About KTM Research:

KTM Research is an engineering firm that specializes in industrial machine vision systems for quality control and vision-guided robotics.  Formed in 2009, we are located in Tualatin, Oregon.  We serve industries in the fields of advanced manufacturing, consumer electronics, bio-tech, food and beverage, research, and logistics.  Our systems have been successfully used by customers across North America and Asia.

Our goal at KTM Research is to be the first call you make when faced with a vision challenge.  Our team of engineers view themselves as an extension of your organization and strive to be your trusted vision partner.  Our success is our clients’ success.  Our collaborative approach to projects with our conservative and robust design process allows KTM Research to successfully complete projects that many others cannot.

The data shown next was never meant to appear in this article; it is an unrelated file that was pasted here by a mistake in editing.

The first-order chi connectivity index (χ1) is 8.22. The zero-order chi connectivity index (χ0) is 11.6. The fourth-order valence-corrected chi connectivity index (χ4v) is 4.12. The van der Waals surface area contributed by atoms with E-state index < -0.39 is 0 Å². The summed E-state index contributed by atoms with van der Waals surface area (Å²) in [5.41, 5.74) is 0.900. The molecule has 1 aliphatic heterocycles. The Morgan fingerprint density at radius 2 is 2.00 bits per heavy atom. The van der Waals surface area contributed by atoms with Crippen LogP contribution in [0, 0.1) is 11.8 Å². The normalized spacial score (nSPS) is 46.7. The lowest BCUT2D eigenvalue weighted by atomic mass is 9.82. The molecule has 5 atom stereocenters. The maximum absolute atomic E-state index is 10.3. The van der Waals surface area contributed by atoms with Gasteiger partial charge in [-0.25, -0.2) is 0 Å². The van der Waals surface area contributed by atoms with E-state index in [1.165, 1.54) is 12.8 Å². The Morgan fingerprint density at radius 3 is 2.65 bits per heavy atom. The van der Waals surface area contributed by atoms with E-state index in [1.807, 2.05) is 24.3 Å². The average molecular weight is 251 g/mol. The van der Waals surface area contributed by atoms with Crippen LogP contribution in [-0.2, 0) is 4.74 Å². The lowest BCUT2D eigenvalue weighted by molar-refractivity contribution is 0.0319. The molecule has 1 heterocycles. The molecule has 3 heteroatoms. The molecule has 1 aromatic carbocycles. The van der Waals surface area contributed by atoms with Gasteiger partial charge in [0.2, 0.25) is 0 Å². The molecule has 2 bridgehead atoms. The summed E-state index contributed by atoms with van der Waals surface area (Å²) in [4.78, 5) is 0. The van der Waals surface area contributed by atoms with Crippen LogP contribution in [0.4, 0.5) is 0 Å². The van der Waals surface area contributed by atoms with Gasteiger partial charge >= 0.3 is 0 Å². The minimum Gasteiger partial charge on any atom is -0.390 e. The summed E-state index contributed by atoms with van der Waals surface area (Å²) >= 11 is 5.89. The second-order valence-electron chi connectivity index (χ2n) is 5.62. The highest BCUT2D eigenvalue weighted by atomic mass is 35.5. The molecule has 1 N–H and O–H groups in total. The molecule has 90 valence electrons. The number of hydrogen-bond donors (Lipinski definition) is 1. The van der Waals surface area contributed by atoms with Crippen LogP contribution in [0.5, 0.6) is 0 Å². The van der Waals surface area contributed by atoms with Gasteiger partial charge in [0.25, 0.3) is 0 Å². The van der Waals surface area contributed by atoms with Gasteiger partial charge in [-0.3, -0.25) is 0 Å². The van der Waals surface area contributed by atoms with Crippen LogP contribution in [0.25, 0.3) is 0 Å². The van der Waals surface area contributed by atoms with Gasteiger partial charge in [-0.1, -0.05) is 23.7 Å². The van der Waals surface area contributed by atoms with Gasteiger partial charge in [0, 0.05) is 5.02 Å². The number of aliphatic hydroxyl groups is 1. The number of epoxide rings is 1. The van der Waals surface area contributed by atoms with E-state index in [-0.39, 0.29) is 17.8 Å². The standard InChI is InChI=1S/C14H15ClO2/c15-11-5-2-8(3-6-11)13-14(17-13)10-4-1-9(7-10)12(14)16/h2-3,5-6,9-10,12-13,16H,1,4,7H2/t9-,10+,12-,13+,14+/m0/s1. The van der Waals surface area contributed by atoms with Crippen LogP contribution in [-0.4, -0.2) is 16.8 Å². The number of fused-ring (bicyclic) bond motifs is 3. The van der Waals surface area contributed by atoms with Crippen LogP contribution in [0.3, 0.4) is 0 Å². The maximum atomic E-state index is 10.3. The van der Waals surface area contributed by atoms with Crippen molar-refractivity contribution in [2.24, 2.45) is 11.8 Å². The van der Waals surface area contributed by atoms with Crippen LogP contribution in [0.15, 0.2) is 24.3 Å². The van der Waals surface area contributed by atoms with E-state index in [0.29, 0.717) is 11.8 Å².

Contact KTM Research at info@ktmresearch.com for more information on our vision solutions.